Subscribe to our e-digest, Nursing Notes

‹   Back to Specialties

Infection Control Nurse

RN Diploma, ASN or BSN

Infection Control Nurses, sometimes-called infection prevention nurses, help prevent patient infections in hospitals and clinics. They instruct other nurses and health care staff on proper sanitation procedures; they also study patients’ bacteria to identify any infections that may have possibly resulted from a patient's health care. Infection control nurses are usually the ones responsible for notifying the closest branch of the Centers for Disease Control.

Things You'll Do:

  • Instruct nurses on proper hand-washing procedures
  • Create sanitation plans
  • Study patients’ bacterial cultures

Your job characteristics:

  • Patient-facing
  • Managerial
  • Research-oriented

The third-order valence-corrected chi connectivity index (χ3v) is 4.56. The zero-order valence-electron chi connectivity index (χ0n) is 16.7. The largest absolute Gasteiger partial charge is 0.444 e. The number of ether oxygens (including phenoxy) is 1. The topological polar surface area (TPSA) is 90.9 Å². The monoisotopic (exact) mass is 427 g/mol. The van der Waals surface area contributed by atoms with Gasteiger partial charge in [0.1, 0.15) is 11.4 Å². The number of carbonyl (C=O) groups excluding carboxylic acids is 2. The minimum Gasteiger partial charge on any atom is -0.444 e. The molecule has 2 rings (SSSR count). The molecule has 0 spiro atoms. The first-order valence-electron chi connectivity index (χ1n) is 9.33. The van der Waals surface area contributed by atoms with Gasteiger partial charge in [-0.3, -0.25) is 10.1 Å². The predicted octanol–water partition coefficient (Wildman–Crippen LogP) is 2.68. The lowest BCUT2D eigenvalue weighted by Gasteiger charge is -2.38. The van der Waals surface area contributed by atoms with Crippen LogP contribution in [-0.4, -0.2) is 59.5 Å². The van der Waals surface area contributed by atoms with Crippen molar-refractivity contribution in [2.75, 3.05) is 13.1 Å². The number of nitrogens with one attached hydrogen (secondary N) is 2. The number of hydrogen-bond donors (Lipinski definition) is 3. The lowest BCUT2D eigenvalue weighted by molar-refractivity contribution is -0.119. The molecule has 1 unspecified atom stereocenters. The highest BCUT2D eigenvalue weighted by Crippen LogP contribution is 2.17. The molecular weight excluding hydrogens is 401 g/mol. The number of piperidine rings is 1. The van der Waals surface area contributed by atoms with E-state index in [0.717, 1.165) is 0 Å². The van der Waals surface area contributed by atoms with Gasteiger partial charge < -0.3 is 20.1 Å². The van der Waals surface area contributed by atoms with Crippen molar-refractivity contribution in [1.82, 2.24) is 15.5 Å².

How You'll Get There
  • Get Your
    Nursing Diploma, Associate of Science in Nursing (ASN) or Bachelor of Science in Nursing (BSN)
  • Pass Your
    National Council Licensure Examination (NCLEX)
  • You can start working as a Registered Nurse.
    More about becoming an RN ›
  • Work as a staff nurse in infection control.
  • Pass Your
    Infection Control certification exam administered by the Certification Board of Infection Control and Epidemiology, Inc. (certification must be renewed every five years)
  • Become a
    Certified Infection Control Nurse (CIC)

More About this Specialty
  • Where You
    Can Work

    • Hospitals
    • Outpatient care clinics

    find jobs
  • How Much You
    Can Make

      an average salary of

      $40K - $57K

    find salary by state
  • What Else You
    Can Expect

    • You can work with pediatric infections, STDs, HIV, and hospitalization infections.
    • Develop plans to prevent patients from spreading diseases throughout the hospital or other patient care facilities.

  • Meet

    Clinical Nurse Specialist, RN

    After graduating from nursing school in Japan, I worked for two years in a large Tokyo hospital.

    read her story
  • Nursing Notes Live

    Interview with Susan Bruce, Clinical Nurse Specialist in Oncology

  • Nursing Notes Live

    Panel Discussion on Clinical Nurse Specialists & other Advanced Nurses


Related Content   
^ Back to top